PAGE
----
A New Palindrome

Many moons ago, I had a colleague named Ada, who I called my favorite “palindrome.” Ada was a delight to work with and knew precisely what it meant, so she gave me a novel to read called “Palindrome” that she thought I might like. For those who may not know, a palindrome is a word that has the same spelling backwards and forwards.*

The most famous English palindrome is “Madam I’m Adam” which can be read forward or backwards sans the punctuation. Yet, many names are good palindromes. Ada, Anna, Elle, Eve, Hannah, Sis, e.g. fit the bill. And, Mom and Dad are the most popular palindromes. The most recent numerical palindrome is the year 2002, but we had one eleven years before in 1991. Before then, we would need to go back to 1881.

Yet, palindromes can also refer to identical twins. They are as close to mirror images as we can get in nature. Not to spoil the novel by this name, but identical twins factor into the storyline. 

I bring this up as my wife and I have a new favorite palindrome. Ada will have to step aside as the old favorite, as we have a new niece named Hannah. Hannah is a great name to begin with, but the fact it is a palindrome makes it even more worthwhile. Welcome to the world Hannah. I know your parents are glad you were not identical twins

*palindromic number (also known as a numeral palindrome or a numeric palindrome) is a number (such as 16461) that remains the same when its digits are reversed. In other words, it has reflectional symmetry across a vertical axis. The term palindromic is derived from palindrome, which refers to a word (such as rotor or racecar) whose spelling is unchanged when its letters are reversed. The first 30 palindromic numbers (in decimal) are:0, 1, 2, 3, 4, 5, 6, 7, 8, 9, 11, 22, 33, 44, 55, 66, 77, 88, 99, 101, 111, 121, 131, 141, 151, 161, 171, 181, 191, 202, … (sequence A002113 in the OEIS).

Are US hospitals in trouble?

Many hospitals, especially more rural ones, have been in trouble for some time. More on the rural hospitals later.

“More than 33% of all hospitals are operating on negative margins, according to the American Hospital Association,” per Michael Popke of Benefits Pro in a piece called “America’s hospitals facing ‘massive growth in expenses’.” Here are two select paragraphs from the piece that tell the gist of the story.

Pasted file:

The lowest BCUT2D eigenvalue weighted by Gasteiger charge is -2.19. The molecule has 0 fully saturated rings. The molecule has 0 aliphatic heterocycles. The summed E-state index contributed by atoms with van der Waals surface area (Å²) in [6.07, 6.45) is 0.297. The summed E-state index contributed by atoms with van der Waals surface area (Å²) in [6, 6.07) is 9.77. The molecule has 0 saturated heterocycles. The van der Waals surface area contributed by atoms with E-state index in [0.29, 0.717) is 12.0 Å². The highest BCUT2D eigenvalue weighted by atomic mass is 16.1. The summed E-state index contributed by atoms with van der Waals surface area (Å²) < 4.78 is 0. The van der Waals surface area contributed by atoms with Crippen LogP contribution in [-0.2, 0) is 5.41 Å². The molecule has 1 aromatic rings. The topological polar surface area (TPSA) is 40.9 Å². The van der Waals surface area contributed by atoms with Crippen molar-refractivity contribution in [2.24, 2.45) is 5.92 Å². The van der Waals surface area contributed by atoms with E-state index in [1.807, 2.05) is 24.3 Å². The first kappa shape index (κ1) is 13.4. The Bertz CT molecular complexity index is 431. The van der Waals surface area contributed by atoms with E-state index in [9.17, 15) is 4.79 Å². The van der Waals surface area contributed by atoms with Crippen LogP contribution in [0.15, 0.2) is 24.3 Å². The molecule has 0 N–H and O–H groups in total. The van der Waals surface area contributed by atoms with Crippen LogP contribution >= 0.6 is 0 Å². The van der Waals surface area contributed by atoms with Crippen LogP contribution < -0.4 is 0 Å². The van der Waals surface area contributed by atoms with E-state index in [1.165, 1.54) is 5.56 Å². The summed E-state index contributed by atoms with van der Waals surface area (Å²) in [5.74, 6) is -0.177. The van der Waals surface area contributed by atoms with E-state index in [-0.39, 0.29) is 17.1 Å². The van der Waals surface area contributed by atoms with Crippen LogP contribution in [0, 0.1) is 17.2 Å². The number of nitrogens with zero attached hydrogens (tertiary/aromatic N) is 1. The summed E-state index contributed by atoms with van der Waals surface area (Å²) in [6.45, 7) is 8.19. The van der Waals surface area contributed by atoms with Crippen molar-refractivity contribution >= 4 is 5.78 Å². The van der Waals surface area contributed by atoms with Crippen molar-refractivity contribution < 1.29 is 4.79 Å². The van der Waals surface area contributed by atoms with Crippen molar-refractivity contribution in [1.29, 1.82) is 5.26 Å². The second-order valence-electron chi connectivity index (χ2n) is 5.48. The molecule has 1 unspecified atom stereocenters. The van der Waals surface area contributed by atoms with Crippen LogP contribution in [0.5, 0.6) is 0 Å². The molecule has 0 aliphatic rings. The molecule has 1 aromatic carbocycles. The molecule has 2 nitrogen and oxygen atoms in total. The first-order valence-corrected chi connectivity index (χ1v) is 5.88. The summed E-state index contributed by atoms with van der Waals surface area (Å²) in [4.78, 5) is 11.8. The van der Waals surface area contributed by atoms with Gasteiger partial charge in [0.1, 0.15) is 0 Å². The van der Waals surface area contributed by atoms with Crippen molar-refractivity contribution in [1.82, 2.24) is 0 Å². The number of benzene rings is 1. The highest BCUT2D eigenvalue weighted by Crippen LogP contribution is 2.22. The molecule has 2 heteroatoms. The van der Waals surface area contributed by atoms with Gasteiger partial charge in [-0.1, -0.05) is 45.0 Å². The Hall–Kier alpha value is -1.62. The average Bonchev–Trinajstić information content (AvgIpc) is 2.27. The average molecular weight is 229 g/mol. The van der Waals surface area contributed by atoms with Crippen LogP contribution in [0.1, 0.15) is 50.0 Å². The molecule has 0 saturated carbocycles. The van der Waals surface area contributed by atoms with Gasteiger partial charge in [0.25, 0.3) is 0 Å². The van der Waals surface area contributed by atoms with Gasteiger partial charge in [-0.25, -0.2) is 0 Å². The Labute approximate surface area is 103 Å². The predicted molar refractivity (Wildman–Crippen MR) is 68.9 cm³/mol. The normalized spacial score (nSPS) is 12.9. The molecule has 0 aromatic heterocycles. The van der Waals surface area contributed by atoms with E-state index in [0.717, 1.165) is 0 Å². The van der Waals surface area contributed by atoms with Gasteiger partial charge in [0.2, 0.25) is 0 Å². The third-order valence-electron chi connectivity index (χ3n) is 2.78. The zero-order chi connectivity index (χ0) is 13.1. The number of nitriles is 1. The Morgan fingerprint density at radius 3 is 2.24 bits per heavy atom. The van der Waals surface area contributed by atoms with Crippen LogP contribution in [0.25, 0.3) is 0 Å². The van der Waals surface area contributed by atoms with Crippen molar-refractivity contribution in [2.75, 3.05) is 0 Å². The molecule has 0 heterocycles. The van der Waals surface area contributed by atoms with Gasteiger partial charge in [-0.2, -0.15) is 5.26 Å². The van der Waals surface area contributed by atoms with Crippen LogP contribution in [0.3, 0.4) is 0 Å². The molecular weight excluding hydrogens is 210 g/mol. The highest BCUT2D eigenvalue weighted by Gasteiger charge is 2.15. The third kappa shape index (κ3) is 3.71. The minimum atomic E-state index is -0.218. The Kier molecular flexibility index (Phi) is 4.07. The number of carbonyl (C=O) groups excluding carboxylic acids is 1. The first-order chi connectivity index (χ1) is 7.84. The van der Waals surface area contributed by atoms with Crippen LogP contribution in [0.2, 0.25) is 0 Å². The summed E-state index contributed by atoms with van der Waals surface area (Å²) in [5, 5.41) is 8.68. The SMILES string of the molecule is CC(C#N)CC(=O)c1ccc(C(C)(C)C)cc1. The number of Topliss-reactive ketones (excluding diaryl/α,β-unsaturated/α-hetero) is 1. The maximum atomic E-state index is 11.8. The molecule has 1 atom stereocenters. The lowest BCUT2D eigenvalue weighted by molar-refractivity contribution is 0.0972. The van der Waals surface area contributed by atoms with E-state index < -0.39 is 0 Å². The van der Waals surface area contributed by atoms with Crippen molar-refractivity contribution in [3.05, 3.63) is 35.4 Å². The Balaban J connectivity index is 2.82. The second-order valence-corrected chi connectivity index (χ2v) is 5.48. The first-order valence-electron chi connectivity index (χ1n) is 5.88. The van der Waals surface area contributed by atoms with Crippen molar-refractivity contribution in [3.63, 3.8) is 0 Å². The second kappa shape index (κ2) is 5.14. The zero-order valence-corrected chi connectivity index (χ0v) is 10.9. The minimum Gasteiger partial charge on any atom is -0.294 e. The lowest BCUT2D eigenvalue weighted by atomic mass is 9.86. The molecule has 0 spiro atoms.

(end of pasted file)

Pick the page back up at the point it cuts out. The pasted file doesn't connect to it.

“Hospital employment is down approximately 100,000 from pre-pandemic levels, while hospital labor expenses per patient through 2021 were more than 19% higher than pre-pandemic levels. A new report from the American Hospital Association highlights the financial and operational toll the pandemic and inflation has taken on hospitals — concluding that more than one-third are operating on negative margins.

‘Hospitals and health systems have been nimble in responding to surges in COVID-19 cases throughout the pandemic by expanding treatment capacity, hiring staff to meet demand, acquiring and maintaining adequate supplies and personal protective equipment to protect patients and staff, and ensuring that critical services and programs remain available to the patients and communities they serve,’ notes the nine-page report released this month. ‘However, these and other factors have led to billions of dollars in losses over the last two years for hospitals.’”

Per an article called “The South’s health care system is crumbling under Covid-19. Enter Tennessee” by Daniel Payne of Politico, the demise of heath care in more rural areas has been exacerbated by COVID-19.

“Rural hospital closures have been accelerating, with 181 since 2005 — and over half of those happening since 2015, according to data from the University of North Carolina. But that may be just the beginning. Over 450 rural hospitals are at risk of closure, according to an analysis by the Chartis Group, one of the nation’s largest independent health care advisory firms.”